Jung Ho Hyun of Johns Hopkins University School of Medicine will present a lecture entitled: Neural mechanism that regulates the modification of brain circuits when switching between learned tasks.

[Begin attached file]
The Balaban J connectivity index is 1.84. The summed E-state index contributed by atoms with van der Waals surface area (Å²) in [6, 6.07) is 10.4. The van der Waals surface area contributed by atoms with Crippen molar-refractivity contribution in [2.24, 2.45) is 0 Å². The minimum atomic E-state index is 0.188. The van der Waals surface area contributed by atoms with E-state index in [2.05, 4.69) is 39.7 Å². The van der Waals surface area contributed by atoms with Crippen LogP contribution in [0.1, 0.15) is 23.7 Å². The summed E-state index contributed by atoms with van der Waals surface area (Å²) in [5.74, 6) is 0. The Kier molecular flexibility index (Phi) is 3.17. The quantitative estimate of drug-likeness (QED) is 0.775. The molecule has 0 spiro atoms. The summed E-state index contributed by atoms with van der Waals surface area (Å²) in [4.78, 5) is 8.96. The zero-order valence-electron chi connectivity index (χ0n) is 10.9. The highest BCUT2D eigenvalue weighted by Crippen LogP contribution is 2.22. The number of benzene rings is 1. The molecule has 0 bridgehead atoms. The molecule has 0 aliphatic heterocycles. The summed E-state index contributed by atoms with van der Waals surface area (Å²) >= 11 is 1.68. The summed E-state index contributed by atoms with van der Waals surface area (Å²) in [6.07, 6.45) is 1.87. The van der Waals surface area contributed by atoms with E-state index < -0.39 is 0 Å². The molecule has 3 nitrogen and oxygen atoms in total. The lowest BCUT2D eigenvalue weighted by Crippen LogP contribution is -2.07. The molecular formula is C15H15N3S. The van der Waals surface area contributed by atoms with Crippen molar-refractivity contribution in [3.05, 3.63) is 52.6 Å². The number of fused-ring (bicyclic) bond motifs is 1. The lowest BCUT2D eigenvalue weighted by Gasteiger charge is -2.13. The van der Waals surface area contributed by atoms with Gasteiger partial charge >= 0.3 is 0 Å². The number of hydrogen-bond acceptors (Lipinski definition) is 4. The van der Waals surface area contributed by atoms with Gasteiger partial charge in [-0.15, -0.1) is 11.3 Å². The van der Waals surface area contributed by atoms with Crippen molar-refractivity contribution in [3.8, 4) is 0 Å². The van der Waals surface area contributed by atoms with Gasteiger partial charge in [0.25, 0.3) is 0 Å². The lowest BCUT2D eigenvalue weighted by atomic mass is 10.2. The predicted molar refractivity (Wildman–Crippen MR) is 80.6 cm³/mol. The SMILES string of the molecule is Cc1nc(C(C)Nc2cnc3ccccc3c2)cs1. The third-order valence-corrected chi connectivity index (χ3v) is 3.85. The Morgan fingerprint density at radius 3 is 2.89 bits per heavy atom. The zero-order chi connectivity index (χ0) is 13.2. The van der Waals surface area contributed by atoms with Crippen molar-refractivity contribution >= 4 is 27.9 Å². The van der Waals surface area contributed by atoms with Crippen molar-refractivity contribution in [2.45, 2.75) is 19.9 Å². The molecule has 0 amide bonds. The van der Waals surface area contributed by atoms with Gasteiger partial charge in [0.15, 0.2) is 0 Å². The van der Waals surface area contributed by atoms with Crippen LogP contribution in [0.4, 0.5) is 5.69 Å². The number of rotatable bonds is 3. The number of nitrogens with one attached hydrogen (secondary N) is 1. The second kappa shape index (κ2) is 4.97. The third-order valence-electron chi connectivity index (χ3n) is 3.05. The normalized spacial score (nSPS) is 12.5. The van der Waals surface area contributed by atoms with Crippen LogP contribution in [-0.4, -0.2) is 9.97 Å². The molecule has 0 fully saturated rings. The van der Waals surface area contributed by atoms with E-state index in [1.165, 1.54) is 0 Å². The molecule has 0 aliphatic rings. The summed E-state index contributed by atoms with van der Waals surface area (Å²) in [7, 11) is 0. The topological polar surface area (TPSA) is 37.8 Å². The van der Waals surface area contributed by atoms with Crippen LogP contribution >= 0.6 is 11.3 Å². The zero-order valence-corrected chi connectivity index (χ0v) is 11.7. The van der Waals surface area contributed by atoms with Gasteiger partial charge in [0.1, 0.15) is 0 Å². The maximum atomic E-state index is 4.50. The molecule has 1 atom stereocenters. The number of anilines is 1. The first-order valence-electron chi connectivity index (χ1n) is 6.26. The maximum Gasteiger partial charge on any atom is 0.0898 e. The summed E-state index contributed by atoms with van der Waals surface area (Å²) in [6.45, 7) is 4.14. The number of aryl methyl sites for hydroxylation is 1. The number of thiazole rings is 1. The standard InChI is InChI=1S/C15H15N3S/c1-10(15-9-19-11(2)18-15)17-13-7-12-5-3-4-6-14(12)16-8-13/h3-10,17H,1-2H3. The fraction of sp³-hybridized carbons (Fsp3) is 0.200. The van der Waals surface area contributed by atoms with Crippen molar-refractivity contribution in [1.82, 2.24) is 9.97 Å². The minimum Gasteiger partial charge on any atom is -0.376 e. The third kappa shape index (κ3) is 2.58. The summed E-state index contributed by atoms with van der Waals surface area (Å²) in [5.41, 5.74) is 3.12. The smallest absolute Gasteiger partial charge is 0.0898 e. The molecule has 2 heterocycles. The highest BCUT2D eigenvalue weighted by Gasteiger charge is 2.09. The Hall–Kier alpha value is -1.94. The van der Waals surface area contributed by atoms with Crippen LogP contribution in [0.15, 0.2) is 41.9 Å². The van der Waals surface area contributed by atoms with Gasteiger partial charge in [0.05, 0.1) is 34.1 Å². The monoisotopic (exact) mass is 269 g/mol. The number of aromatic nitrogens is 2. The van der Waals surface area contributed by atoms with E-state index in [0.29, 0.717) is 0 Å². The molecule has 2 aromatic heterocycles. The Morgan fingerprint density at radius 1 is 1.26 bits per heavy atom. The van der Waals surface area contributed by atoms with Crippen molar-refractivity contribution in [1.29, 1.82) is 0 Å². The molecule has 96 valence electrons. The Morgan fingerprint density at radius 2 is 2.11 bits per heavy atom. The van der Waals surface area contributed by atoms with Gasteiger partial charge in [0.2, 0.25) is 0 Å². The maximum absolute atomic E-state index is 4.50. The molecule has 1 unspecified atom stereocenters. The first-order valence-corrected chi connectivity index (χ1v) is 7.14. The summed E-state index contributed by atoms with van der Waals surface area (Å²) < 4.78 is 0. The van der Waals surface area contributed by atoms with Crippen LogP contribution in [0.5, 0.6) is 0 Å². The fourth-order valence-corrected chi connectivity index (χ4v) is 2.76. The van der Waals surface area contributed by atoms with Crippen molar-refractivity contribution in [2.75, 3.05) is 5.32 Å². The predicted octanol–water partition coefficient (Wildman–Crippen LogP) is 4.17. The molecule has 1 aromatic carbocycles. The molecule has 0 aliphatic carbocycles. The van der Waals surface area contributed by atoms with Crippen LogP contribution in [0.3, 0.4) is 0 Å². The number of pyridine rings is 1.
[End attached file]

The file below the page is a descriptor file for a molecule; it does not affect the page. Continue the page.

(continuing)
Abstract: Appropriate choice based on expected outcomes determined by previous experience in similar environments is important in everyday life. However, when the outcomes of decisions consistently violate expectations, new learning is necessary to maximize rewards. Cognitive flexibility, such as reversal learning - the ability to adapt to new rule when an previously rewarded stimulus is no longer rewarded - is dependent on the serotonergic system and impaired by lesions to the orbitofrontal cortex (OFC) in humans and primates (Clarke et al., 2004). Nevertheless, the circuitry and the mechanism controlling serotonergic neurons during reversal learning remains uncharacterized. Here, we found serotonin release from dorsal raphe nucleus (DRN) to the OFC promotes reversal learning. Also, we identified and functionally confirmed a long-range connectivity defining the monosynaptic inputs onto OFC projecting serotonergic neurons of DRN based on genetically defined retrograde tracing strategy. We further show that spatiotemporally precise serotonergic action enhances the excitability of OFC neurons and offers the enhanced spike probability of OFC network as well. In summary, our findings propose a role for serotonergic action on the cellular mechanism for cognitive flexibility in a neural circuit within DRN-OFC area during reversal learning.